St. Mary's Law Journal
The Juvenile Justice and Delinquency Prevention Act of 1974 (Act) was passed by the United States Congress on September 7, 1974. The Act amended the Federal Juvenile Delinquency Act (FJDA) which had been virtually unchanged since its enactment in 1938. The Act sets up a procedural framework for the treatment of minors who are within the jurisdictional reach of a federal court due to the commission of an act which contradicts a federal criminal statute.
With a thorough understanding of the original FJDA and its amendments, benefits, required procedures, and a juvenile’s constitutional rights, counsel for a juvenile offender in federal court will be able to effectively advise, counsel, and represent the individual. Examination of the Act will be helpful to the practicing bar in providing a framework to assist them in counseling their juvenile clients and explaining the juvenile offender’s numerous rights, benefits, and procedural operations prior to a juvenile delinquency hearing in federal district court.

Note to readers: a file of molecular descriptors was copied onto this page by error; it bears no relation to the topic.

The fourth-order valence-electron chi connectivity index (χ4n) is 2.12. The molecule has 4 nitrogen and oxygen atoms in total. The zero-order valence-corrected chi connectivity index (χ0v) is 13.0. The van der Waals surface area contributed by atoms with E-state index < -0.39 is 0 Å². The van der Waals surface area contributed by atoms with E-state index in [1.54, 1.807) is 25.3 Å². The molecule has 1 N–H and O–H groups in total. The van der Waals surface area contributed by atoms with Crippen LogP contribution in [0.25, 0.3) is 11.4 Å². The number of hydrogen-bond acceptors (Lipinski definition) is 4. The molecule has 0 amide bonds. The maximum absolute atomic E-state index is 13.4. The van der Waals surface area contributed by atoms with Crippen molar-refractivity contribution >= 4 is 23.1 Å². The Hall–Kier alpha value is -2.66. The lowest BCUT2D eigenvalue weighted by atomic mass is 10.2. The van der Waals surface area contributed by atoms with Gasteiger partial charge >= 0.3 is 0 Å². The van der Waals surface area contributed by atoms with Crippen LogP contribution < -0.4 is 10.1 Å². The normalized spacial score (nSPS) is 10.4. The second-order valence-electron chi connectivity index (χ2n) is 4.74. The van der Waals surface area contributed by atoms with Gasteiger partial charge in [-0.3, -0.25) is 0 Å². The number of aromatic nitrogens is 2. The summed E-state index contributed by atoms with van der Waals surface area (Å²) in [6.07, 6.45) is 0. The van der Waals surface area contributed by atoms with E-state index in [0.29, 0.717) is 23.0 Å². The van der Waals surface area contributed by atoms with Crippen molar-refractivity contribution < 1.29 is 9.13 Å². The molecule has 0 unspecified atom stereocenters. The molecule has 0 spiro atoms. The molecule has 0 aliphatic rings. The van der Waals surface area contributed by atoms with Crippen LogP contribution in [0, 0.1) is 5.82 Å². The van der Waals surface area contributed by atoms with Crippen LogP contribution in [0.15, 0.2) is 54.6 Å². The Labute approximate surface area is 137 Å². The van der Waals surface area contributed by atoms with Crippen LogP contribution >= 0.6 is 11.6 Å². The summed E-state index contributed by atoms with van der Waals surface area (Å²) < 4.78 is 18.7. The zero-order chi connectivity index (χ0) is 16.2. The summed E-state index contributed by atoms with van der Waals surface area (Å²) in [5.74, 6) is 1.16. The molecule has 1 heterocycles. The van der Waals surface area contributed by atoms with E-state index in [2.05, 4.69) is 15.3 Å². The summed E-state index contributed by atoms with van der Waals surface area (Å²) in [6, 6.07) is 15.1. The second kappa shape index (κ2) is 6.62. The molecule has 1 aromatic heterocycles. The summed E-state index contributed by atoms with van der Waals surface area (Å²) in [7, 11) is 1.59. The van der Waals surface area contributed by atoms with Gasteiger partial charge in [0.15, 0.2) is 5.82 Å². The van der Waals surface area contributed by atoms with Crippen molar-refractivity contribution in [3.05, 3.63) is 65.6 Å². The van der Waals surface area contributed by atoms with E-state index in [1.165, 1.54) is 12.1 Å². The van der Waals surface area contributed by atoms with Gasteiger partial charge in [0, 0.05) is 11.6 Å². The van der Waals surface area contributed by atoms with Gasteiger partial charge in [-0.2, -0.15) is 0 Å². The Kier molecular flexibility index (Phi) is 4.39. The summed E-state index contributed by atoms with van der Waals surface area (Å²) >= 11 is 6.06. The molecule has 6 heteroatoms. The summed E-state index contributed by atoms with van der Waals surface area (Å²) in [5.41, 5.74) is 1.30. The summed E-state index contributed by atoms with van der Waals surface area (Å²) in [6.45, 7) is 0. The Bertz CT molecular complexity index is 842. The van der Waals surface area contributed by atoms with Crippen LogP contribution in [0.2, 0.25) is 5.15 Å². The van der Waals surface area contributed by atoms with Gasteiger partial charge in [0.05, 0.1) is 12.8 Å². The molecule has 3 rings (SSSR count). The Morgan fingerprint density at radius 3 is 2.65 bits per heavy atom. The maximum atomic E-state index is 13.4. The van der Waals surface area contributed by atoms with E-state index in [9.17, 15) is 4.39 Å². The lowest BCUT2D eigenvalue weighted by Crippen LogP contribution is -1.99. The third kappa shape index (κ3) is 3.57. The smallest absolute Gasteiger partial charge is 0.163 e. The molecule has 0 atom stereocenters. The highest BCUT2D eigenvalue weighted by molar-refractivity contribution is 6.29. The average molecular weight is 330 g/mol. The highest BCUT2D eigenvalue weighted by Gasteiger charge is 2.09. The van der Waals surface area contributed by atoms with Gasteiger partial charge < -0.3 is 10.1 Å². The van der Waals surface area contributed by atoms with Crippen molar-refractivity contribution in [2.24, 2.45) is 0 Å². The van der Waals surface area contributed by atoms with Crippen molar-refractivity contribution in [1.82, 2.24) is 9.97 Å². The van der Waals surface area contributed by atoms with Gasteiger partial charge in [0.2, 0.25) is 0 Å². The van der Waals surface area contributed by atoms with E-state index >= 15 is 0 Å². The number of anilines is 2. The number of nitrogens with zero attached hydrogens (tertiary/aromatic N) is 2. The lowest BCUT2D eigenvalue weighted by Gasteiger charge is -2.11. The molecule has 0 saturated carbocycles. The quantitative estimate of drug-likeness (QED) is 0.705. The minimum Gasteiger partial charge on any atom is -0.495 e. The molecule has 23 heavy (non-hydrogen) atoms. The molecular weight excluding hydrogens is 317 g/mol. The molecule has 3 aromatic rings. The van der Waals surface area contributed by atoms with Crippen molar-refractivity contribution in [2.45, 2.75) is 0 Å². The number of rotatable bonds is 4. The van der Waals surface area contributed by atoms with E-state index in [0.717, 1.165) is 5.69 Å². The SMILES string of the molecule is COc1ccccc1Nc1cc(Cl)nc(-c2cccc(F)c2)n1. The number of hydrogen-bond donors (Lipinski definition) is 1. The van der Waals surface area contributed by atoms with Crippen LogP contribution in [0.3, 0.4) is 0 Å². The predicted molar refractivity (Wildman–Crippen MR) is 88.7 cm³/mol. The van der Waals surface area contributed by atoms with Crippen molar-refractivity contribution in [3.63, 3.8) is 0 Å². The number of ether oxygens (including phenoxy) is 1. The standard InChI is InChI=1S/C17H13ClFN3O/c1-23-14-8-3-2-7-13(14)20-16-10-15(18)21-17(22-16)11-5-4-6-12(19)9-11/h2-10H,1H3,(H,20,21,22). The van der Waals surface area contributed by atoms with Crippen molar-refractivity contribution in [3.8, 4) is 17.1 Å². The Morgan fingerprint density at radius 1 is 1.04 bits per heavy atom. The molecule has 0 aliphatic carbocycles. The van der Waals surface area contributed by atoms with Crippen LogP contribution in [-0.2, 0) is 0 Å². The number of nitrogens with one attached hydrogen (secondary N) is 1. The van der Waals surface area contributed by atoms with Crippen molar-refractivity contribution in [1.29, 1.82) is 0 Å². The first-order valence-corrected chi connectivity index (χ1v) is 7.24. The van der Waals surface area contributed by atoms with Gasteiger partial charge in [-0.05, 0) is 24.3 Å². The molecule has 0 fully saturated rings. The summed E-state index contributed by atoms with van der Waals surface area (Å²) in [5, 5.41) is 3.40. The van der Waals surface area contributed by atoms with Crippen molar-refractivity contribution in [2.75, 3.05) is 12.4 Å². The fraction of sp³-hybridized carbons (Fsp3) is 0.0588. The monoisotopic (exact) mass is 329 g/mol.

William S. Sessions & Faye M. Bracey, A Synopsis of the Federal Juvenile Delinquency Act, 14 St. Mary’s L.J. 509 (1983).